The O.C. changed the way I think about music

Teenaged me changed when I met Summer, Ryan, Marissa and Seth.

September 2, 2017

It was September of Grade 8. I was in French class, and our teacher had given us the period to work on our first assignment of the year. While I was contemplating the blank paper before me, my friend Sarah interrupted my thoughts. She was exclaiming over a new show she’d started watching that summer called The O.C.. Up until that point (and, let’s face it, for the rest of that year) I was the girl obsessed with Sponge Bob Square Pants. What was this show where real people were navigating the peaks and pitfalls of teenagedom? Was this what my life would be like a year from then? I felt like a sponge, er, rather, a fish out of water.

When I started watching The O.C., two things happened: The first was that I now had something in common with Sarah (she was a cool kid, so this was a game changer for me); the second was that—at the pivotal age of 13—I was initiated into the lives of teenagers. My sheltered eyes witnessed a new world: people going to pool parties where everyone was dancing, drinking, and swimming in their underwear. They hung out together in restaurants and drove around in flashy cars. They went to see their favourite bands in concert. The freedom!! They were beautiful, messed up, privileged, lonely kids.

I was hooked.

By the time I got to high school, I realized that it was a big deal to know where you stood musically. The characters on The O.C. knew it too. When Seth drives Summer, Marissa, and Ryan to Tijuana for the big party the weekend before schools starts, Death Cab For Cutie plays on the stereo. Summer, bored by the music, wants to change it up, but Seth defends his favourite band and threatens to kick Summer—the girl he’s been crushing on since fifth grade—out of the car. It was a huge statement, but that’s how important music was to Seth, and that resonated with me.

As an avid watcher (and listener), I developed my own relationship with the music on The O.C. The show introduced me to bands that would become iconic to the era, like Death Cab For Cutie, Modest Mouse, and Rooney. Transatlanticism, Death Cab’s fourth album, came out in 2003, but it wasn’t until the band became a household name at the Cohen’s that I became truly interested in them.

Death Cab’s calm yearning in songs like “A Lack of Color” and “We Looked Like Giants” reminded me of Seth’s self-absorbed brooding over Summer, but they also place me in a time when I was 16 and couldn’t wait to be in love, just so I could know what it felt like. Moving through my teenage years felt like I’d been wearing a blindfold all my life and it had only just been ripped off. Music became a vessel for my emotions, bringing me closer to knowing myself.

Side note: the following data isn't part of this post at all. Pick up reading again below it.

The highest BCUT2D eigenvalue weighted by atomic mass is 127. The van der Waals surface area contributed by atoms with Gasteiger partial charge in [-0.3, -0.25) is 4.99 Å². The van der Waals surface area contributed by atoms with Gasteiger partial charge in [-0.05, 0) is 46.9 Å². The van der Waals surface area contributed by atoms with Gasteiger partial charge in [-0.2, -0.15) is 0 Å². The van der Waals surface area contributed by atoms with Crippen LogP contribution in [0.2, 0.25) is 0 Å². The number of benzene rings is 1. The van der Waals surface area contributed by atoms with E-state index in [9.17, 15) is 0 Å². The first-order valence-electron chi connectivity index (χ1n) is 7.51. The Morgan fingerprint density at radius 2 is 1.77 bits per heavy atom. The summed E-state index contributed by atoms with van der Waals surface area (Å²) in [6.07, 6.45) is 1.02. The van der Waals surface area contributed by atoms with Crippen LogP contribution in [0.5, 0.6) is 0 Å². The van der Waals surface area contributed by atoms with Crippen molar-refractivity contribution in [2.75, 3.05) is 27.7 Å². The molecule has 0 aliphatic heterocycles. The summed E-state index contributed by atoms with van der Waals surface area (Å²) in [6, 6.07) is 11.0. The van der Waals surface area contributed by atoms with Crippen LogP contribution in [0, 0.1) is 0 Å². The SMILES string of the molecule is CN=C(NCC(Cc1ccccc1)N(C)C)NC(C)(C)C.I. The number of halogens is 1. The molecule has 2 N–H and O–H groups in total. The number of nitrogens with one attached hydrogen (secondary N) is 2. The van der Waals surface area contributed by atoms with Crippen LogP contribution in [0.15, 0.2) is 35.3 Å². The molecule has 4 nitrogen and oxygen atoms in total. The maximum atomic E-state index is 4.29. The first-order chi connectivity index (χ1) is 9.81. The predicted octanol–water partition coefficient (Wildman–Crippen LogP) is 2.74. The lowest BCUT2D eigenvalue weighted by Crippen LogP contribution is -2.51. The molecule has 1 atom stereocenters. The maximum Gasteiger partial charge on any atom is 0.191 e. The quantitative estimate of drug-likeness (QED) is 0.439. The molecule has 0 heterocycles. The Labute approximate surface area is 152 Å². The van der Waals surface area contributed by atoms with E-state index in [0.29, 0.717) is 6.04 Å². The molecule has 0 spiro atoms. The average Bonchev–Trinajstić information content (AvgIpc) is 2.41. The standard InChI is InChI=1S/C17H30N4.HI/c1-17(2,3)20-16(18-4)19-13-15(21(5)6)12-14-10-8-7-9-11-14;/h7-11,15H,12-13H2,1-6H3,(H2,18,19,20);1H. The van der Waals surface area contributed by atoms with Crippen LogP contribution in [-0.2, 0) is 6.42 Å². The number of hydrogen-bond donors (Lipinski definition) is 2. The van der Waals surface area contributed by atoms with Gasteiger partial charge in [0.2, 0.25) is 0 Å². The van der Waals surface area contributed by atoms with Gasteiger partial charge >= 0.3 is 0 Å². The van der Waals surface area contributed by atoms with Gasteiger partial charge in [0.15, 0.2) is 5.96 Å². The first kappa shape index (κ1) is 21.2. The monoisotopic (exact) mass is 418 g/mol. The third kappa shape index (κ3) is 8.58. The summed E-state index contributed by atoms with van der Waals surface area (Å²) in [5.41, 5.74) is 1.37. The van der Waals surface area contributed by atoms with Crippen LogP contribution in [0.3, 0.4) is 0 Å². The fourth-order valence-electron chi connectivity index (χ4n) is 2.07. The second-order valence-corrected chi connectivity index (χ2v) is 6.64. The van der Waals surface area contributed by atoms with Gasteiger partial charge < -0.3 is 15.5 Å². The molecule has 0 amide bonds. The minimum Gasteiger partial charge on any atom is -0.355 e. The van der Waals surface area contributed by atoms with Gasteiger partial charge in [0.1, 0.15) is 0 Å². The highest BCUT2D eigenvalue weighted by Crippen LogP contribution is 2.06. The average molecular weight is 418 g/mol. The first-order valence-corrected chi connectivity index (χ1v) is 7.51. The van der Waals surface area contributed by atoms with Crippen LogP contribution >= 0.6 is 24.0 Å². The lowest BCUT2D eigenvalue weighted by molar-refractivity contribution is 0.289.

It’s a magical thing when someone introduces you to new music that impacts you; sharing music is one of the most intimate and vulnerable human experiences. On the show, Seth understands that music is a way for us to define who we are. He creates a “Seth Cohen Starter Pack” for Summer and Anna and gifts them his favourite CDs (Death Cab, Bright Eyes, The Shins) so that the two women vying to be his girlfriend are equipped with the vital information they’ll need to be in a relationship with him. It’s adorably nerdy, but also totally believable.

I once dated a boy who listened to music I’d never heard before. We decided to burn each other CDs of our favourites, much like the Seth Cohen Starter Pack. However, we loved the thrill of exchanging music so much we kept it up every week for 3 months, slowly turning it into a tradition. Connecting with someone over music is like getting a brief glimpse into another person’s heart and seeing something that looks like your own.

I remember seeing this firsthand on The O.C., when Ryan hides out in one of Kirsten’s abandoned housing developments, afraid that the Cohen’s will hand him over to a foster family. As he’s settling in, Marissa gifts him a CD she burned. “A little bit of everything,” she says with a winning smile, mimicking his reply when earlier she asked him what kind of music he liked. It’s a telling gesture that Marissa doesn’t give Ryan a bottle of wine — her welcome present comes from the soul.

In high school, when I was a confused bag of intense and conflicting emotions, having the same musical taste as other people helped me form meaningful connections. Looking back, I was on the brink of joining a new community, one that I was equal parts giddy and uncertain of. It was comforting to know that even though I was just starting to figure out who I was, there was one thing I was certain of — music.

High school wasn’t going to be perfect. I’d have a crush on a boy who looked just like Seth (except his name was Ryan… confusing I know) only to watch my close friend win him over and start dating him. But whenever I felt lonely, there was always music for me to connect with and validate my feelings. It was through sharing music and discovering our mutual taste that I became best friends with the person who would become the most important friend I’ve ever had, who was the first person I felt really connected to, who understood me to the core. And if I had been in that car with Seth, I would have told Summer to get out too.

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